Public Papers - 1991
Remarks at an Independence Day Celebration in Marshfield, Missouri
Thank you all for that great welcome. What a pleasure to be here. Thank you all. May I say at the opening, Governor, one, thanks for that—please be seated here—not you guys—[laughter]—but may I say at the beginning of these remarks that Barbara and I are the ones that feel honored. We're the ones that feel welcome. We're the ones that feel touched on this very special day. And you can sense here the heartbeat not just of Missouri but the heartbeat of the entire United States of America. So, thank you for what you're doing on this Independence Day.
It is great to be with your Governor and his wife, Janet. Of course, to our great Senators, Senator Danforth, a man of commitment, freedom, and equality; Senator Bond, the same, who was also Governor of this State. Of course, we've got Congressman Mel Hancock with us, who's doing a superb job for his country in the House of Representatives. And State representative Tommy McDonnell I met, the only guy I know that can still fit into his uniform, even though he served long ago. [Laughter] Mayor Plunkett, thank you, sir, and your wife, Kay, for your hospitality from the minute we climbed out of that gigantic limo over there. We've been right back to earth and feeling at home. Thank you, sir.
And to the commissioner that I met, Mr. Rost, and Leon Atkinson, delighted. I was glad to see marching in the parade several people I admire: Bill Webster, the attorney general; Wendell Bailey, who modestly turned to the cameras and turned his back on those of us on the stage there, but we understand that. [Laughter] You see, I served with Wendell, and I know him, and I respect him. And then, of course, your own son, Roy Blunt, the secretary of state. Great to see him out there with his dad and everybody else.
And first, may I say on this special Fourth of July, where events like this, maybe not quite as good, are taking place all across this country, my special salute to those who have served their country in uniform now and in days gone by, with particular emphasis on those men and women who served with such distinction in Desert Storm. What a job they did for our Nation.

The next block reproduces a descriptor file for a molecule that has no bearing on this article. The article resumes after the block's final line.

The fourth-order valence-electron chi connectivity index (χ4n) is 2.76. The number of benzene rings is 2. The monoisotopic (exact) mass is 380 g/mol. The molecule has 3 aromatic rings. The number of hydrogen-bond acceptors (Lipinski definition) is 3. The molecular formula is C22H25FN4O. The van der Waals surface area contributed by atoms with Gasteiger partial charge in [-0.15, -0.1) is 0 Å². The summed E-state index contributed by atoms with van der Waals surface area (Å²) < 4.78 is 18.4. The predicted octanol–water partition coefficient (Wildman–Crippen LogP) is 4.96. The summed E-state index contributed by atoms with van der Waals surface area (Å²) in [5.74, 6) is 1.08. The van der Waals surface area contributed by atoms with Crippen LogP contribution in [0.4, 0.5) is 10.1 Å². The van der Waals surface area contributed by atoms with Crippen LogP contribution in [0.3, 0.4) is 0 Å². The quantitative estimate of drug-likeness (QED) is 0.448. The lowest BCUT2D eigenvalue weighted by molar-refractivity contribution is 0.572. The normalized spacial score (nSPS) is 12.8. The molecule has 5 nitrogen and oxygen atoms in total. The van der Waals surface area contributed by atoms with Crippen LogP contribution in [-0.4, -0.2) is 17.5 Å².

Now, they tell me that the mayor, in addition to being mayor, is the fire chief around here. The story goes that someone asked Mayor Plunkett if his house were burning down and he could take one thing out with him, what would it be? He answered, "The fire, of course." I guess that explains why you've reelected him many times to mayor. [Laughter]
Now, I couldn't help but look at the field of flags, and I hope everybody will look around and see them. And they don't just fly on the Fourth of July here in Marshfield; they fly every day of the year, I'm told. And I am very proud, once again, very proud to be here to see them.
I understand that Marshfield has a long history of Fourth of July parades. Think back to the year 1850 and Marshfield's Fourth of July celebration that day, foot races, fireworks, band concerts, ball games. And back in Washington, that was the fateful day that Zachary Taylor gobbled down those cherries with buttermilk. [Laughter] It's a little-known fact, not disproven by when they dug the poor guy up the other day and put him back—[laughter]—that his last words were, "Please pass the broccoli." [Laughter]
It is a thrill for Barbara and me to be celebrating the glorious Fourth here in the Show-Me State. When we heard that we had a chance to come here and join you for one of the oldest Fourth of July celebrations in Missouri, we couldn't pass it up. Some people have called this "the best little town on Earth," and I sure know why. Thank you again for the hospitality.